AUTOFOCUS: The diamond shaped AF-array has similar coverage as the 5D MKII, but a but a total of 11 points rather than 9. The center-cross AF point has been significantly enhanced and is amazingly sensitive and sure-footed in low light, working all the way down to EV -3. It can snag focus in closets and caves! The 10 single axis outer points are not as sensitive but are better than those of the 5D MKII. All in all, a big step up from 5D MKII AF.

Contrast AF used in LiveView/Video is pokey compared to the 70D or SL1, but a level faster and more sure-footed than contrast AF on the 60D or 7D, and a couple levels better than the 5D MKII. If you're not in a hurry, it's very accurate and fine for macro and product shots.

IMAGE QUALITY: RAW image output very similar t the 5D MKII from ISO 100 to 1600, i.e., great! The 6D comes into its own at high ISO, and coupled with ultra sensitive AF, is an amazing low light camera. By ISO 3200 the 6D pulls away from the 5D MKII and is shockingly good at ISO 12800 with only moderate noise reduction. Beyond ISO 12800 is emergency use for me, but if I need to shoot at ISO 102400 the center AF point is up to the task. I'm not an avid "shadow lifter" but the 6D is amazingly clean--less patterned artifacts--and you can easily bump up shadows another stop over the 5D MKII when needed.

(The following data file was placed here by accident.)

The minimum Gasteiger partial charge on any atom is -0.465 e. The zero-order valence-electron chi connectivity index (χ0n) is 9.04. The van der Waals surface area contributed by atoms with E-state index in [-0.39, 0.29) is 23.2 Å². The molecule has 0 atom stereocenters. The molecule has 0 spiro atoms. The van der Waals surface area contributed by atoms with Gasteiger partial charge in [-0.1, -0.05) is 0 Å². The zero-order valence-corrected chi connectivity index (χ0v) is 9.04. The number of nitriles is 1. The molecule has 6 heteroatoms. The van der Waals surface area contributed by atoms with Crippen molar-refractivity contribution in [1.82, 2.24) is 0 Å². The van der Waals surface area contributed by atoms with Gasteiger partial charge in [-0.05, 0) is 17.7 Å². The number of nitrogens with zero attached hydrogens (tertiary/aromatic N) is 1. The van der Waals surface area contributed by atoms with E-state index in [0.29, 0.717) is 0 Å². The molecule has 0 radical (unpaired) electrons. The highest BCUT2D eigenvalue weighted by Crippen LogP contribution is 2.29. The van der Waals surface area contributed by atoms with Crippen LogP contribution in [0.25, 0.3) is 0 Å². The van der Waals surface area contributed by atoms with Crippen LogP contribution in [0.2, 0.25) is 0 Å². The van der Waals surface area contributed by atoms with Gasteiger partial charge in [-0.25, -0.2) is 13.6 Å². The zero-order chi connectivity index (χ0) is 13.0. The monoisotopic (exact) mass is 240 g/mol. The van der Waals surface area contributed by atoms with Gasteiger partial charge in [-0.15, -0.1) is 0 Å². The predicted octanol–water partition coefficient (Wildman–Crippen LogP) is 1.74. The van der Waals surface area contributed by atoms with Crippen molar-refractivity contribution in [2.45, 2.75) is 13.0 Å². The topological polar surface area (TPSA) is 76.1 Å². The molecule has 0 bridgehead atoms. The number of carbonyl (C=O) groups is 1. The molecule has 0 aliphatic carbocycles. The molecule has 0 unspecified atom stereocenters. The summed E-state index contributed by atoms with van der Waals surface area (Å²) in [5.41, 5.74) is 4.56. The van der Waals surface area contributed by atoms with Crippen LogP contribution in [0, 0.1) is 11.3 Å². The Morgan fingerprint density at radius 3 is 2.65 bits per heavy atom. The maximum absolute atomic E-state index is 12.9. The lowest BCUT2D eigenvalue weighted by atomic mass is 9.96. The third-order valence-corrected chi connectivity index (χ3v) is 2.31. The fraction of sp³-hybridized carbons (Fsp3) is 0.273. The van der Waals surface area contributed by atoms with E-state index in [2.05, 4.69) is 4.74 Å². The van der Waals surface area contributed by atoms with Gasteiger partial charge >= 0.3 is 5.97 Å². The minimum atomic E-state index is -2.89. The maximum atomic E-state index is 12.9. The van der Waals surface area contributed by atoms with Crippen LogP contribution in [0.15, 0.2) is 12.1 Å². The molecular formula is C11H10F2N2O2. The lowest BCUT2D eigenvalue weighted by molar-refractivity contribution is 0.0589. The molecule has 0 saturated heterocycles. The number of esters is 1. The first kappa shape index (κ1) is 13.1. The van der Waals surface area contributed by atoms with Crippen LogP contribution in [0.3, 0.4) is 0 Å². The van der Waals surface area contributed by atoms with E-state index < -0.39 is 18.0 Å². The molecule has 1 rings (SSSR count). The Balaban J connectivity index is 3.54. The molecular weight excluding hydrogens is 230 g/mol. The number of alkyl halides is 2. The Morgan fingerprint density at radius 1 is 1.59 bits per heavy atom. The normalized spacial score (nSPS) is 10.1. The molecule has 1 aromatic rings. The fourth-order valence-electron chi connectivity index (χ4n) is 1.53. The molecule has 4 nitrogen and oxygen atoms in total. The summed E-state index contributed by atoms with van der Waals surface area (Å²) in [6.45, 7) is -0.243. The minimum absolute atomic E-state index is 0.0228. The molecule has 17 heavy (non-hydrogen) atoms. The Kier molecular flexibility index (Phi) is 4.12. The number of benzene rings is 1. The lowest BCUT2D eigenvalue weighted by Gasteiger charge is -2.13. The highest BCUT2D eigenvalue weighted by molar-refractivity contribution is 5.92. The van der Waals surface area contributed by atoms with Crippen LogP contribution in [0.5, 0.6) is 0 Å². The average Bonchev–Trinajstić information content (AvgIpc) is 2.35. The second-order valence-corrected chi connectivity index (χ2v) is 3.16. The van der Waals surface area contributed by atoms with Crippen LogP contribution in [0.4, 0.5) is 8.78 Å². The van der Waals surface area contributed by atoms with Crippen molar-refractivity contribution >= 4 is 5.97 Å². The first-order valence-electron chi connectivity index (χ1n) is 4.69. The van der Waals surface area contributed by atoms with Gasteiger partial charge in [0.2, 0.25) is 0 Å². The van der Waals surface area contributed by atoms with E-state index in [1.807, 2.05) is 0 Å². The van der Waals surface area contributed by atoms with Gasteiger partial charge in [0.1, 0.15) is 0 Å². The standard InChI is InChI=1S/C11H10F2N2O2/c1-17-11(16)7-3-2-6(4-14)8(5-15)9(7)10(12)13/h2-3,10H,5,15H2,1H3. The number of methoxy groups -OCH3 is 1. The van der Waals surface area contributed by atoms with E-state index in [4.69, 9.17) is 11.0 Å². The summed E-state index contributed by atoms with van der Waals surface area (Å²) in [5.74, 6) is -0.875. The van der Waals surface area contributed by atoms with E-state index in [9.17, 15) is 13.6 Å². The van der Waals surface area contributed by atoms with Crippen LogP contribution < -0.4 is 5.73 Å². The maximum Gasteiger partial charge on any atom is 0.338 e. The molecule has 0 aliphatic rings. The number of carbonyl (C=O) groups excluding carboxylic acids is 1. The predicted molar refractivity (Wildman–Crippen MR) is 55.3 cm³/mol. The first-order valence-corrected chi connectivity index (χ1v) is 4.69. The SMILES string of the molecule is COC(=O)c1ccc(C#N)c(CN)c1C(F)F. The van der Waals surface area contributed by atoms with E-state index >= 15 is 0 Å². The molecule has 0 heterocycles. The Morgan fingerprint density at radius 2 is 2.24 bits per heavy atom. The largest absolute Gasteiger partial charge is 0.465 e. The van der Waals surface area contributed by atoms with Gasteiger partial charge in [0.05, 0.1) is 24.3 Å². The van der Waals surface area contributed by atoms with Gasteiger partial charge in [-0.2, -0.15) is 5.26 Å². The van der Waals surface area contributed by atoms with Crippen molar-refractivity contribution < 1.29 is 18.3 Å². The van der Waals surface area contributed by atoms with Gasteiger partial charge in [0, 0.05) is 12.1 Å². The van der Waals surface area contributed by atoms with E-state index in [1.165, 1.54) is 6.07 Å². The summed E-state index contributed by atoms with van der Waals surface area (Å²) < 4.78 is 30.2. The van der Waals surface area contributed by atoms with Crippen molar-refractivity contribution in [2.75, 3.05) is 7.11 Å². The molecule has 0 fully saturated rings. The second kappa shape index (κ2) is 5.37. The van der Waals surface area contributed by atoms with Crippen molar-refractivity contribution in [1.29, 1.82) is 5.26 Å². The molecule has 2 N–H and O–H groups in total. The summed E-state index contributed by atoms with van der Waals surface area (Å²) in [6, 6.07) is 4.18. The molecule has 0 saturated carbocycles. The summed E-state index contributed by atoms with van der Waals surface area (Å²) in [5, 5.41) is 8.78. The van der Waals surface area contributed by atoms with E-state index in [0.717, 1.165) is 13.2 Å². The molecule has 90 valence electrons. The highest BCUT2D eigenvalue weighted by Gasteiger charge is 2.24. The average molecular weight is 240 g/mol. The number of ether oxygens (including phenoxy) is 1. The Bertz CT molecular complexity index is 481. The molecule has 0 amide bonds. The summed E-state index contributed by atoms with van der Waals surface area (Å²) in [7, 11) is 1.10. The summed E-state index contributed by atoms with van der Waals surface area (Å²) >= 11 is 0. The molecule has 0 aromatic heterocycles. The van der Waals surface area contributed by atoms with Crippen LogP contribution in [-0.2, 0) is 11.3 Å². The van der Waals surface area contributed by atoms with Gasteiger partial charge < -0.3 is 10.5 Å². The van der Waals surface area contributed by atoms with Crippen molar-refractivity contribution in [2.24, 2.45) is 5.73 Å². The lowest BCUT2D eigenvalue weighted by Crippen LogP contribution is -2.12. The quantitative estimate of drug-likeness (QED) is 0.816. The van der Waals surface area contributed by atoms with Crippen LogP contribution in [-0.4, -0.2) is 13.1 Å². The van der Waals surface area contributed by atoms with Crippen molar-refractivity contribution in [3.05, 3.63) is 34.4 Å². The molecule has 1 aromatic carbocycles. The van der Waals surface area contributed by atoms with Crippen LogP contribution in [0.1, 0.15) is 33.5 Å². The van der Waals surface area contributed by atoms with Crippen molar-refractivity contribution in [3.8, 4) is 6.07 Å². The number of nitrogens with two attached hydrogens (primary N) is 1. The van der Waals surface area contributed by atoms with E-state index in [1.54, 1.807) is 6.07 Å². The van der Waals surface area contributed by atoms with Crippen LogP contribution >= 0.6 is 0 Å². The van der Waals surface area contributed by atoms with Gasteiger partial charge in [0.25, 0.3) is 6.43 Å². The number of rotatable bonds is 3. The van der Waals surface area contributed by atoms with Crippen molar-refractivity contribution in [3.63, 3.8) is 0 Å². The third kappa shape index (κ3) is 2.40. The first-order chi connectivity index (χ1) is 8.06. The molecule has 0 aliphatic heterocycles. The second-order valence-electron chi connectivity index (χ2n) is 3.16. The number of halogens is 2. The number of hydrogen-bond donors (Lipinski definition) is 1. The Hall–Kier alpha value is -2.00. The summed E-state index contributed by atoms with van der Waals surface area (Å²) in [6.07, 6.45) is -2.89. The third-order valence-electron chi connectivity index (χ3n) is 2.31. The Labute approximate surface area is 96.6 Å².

WI-FI: WI-FI via the EOS Remote app can be used to set exposure, select AF points, fire the shutter., etc. Like the wired EOS remote, you can use LiveView or save images on your iPhone, iPad or Droid. Wi-Fi drains the battery fast, so have spares ready. My only complaint is Wi-Fi is needlessly complicated to set up.

GPS setup is easy: two or three menu selections, point the pentaprism at the sky and you're done. However, acquiring a GPS signal in downtown Honolulu was impossible due to tall buildings and nearby mountains. I was able to catch the signal here and there on Oahu but found GPS spotty. I had hoped GPS would bring clarity to my befuddling vacation images but I'll reserve final judgement until I get travel time in North America during the summer. For now, I disabled GPS since it shortens battery life.